Using AndreaMosaic and Zoomify, I was able to create a zoomable interface that at least allows you to look at the individual eyes.
Since zoomify (and other such interfaces) uses image pyramids, the zoomable interface uses a bunch of small image files, I could not host it on this wordpress site (or didn’t have the time/inclination to figure it out).
I’ve hosted it here via Coral CDN.
I would like to use openzoom for this, maybe at a later point.
For now, this project is close. Thanks Aishwarya, for lending your eyes.
See previous post.
Got opencv to detect eyes from the collection of portraits that I have. Got more than 1700+ eyes, that’s way more than the 100 or so I had. Eye detection with opencv works like a charm. There are false positives but the ratio is very small (10 out of 1500 or so)..
Using those and metapixel, I created a composite which you can see below:
Next step is to use something like zoomify to let you see the actual component eyes in detail.
Got Open CV from ubuntu along with the python bindings.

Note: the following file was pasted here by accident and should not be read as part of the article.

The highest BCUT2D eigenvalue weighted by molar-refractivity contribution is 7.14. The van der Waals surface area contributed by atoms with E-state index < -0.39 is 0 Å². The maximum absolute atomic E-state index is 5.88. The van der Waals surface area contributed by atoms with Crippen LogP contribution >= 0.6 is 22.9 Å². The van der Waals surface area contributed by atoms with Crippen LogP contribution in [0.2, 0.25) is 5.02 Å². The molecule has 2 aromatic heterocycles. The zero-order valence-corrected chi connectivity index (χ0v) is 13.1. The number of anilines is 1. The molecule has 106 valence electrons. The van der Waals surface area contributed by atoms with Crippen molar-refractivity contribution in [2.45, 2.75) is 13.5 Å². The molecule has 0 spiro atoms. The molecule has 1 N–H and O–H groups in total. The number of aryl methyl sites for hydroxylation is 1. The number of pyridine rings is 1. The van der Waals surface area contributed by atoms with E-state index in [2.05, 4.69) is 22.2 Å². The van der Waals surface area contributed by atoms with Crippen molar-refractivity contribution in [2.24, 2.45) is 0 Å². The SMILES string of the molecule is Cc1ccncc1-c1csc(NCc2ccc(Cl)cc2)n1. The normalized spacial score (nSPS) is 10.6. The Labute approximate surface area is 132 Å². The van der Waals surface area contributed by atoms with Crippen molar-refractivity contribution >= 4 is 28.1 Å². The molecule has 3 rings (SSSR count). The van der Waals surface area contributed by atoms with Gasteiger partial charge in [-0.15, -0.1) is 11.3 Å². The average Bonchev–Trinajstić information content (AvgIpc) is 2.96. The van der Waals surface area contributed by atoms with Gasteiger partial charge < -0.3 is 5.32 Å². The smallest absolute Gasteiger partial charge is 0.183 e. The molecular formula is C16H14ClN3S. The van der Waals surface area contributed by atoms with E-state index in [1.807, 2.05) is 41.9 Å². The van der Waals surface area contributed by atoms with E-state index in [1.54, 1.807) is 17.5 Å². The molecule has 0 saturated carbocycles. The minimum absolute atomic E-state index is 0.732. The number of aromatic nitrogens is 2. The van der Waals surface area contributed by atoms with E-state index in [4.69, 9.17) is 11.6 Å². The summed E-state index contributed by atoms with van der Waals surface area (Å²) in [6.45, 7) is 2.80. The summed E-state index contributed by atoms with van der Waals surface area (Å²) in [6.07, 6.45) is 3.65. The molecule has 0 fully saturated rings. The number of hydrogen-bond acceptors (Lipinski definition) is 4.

Turns out the one available on ubuntu karmic is opencv 1.x.
OpenCV 2.x is out so, want to make sure I take advantage of any improvements in the library. (see previous post
Following a bunch of sources, (including an easier python binding framework), I finally settled upon compiling opencv and using the new python bindings on ubuntu 64. Too bad I couldn’t use the pyopencv bindings.. looked cool but no x64 support yet.
After mucking around, I got it to capture frames from a webcam and detect my face and my eyes and track it. I’m using the default haarcascade_frontalface_alt.xml and haarcascade_eye.xml cascade files that come with opencv.
Here’s the sample image
In a nutshell, face detection, eye detection (any object detection) using opencv works pretty well as long as you have a properly defined haarcascades file for it.
Next up, rewriting the script to a runnable script for extracting and saving eyes from images.
Getting there… 🙂
After 2, 3 years, I still don’t have enough eye photographs. This would require thousands (see previous post).